How the proposed PF rule may cut your take-home salary
The recent EPFO circular, stating that certain allowances must also be added to the salary while computing the PF contribution, could upset millions of household budgets if it were to be enforced. On the face of it, this looks good for employees because a higher amount will flow into their PF accounts every month. However, the employers, who are supposed to match the contribution, may not want to absorb the rise in the wage bill. They are likely to rejig the compensation structure to ensure that the cost to company doesn’t go up. ET Wealth estimates that the average salaried person could see his take-home pay dip by 6-8% if the revised interpretation of rules is implemented (see graphic).
Currently, 12% of an employee’s basic salary is deducted from his income and put in the EPF by his employer. The company also contributes a matching sum on behalf of the employee. However, last year, the Madras high court and the Madhya Pradesh high court held that the various allowances paid to employees should also be considered while computing the PF contribution. Last month, the EPFO issued a circular, stating that the base figure for calculating the PF contribution must include many of the allowances given to the employee.
Higher savings for retirement
The change is welcome if one considers retirement planning. The latest demographic data shows that though Indians are living longer, their sunset years are not very comfortable due to poor health. The problem worsens if the retiree runs out of money in his twilight years. It prevents him from availing of healthcare facilities that could improve the quality of his life. For a comfortable retirement, you need to save more and the new EPF rule enforces higher savings. As our calculation shows, the average employee would be putting away 50% more into his retirement savings if the rule comes into force. With employers making a matching contribution, the EPF may well become the most important retirement planning tool for the salaried class.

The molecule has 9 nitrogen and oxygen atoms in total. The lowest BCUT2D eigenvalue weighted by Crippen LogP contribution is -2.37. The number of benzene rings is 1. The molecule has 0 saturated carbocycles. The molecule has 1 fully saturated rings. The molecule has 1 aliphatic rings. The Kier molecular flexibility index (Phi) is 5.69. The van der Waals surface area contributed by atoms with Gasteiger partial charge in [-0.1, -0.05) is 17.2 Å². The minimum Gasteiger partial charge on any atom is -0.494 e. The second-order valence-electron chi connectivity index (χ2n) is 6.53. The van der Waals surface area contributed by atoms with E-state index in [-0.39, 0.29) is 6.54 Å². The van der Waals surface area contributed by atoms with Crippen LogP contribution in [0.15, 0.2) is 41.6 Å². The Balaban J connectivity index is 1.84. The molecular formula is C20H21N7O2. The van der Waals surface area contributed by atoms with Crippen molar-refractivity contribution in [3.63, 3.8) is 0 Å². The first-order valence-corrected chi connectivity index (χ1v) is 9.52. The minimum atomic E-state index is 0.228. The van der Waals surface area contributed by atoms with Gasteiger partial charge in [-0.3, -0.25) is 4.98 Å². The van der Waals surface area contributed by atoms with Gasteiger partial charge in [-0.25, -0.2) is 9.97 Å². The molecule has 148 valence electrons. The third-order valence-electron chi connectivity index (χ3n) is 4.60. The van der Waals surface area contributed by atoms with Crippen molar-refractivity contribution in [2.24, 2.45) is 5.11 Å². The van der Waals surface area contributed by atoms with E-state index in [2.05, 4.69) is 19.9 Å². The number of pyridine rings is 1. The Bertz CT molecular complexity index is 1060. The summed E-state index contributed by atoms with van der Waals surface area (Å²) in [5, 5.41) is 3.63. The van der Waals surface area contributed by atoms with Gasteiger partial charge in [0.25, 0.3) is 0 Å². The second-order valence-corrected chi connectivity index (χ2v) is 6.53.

However, the households that are paying huge loan EMIs and have other financial commitments, such as SIPs and insurance premiums, could feel the pinch. The worst hit would be individuals whose current expenses are so high that saving for retirement, however important, will just not be possible.
It is still early to say how the change will pan out. For, despite the clarification, there is a lot of ambiguity about the allowances that should be included in wages while computing the PF. As accounting firm PricewaterhouseCoopers notes, “There are conflicting judgements by high courts on the interpretation of the term ‘basic wages’ provided in the EPF Act.” According to the EPF rules, ‘basic wages’ means all emoluments paid to the employee, excluding house rent allowance, dearness allowance, cash value of any food concession, overtime allowance, bonus and commission. This means only a few allowances, such as special allowance and transport allowance, would be included in the calculation, besides the basic salary.
Besides, the issue is now before the Supreme Court. “The decision of the Supreme Court will provide a direction in the matter. Till then, this circular is a wake-up call for employers to review their position in relation to their compensation structure,” says PricewaterhouseCoopers.
What you should do
While your company readies its strategy to deal with the new definition, you must also formulate a plan of action. The change will definitely bring down your take-home salary by a few percentage points.
Calculate the total amount you are putting away in various investments for retirement. This should ideally be 10-15% of your income (see page 18). If your PF contribution under the new rule pushes this beyond the ideal level, you can reduce the quantum of investment in some other option. However, we don’t recommend this unless you are facing a real cash crunch.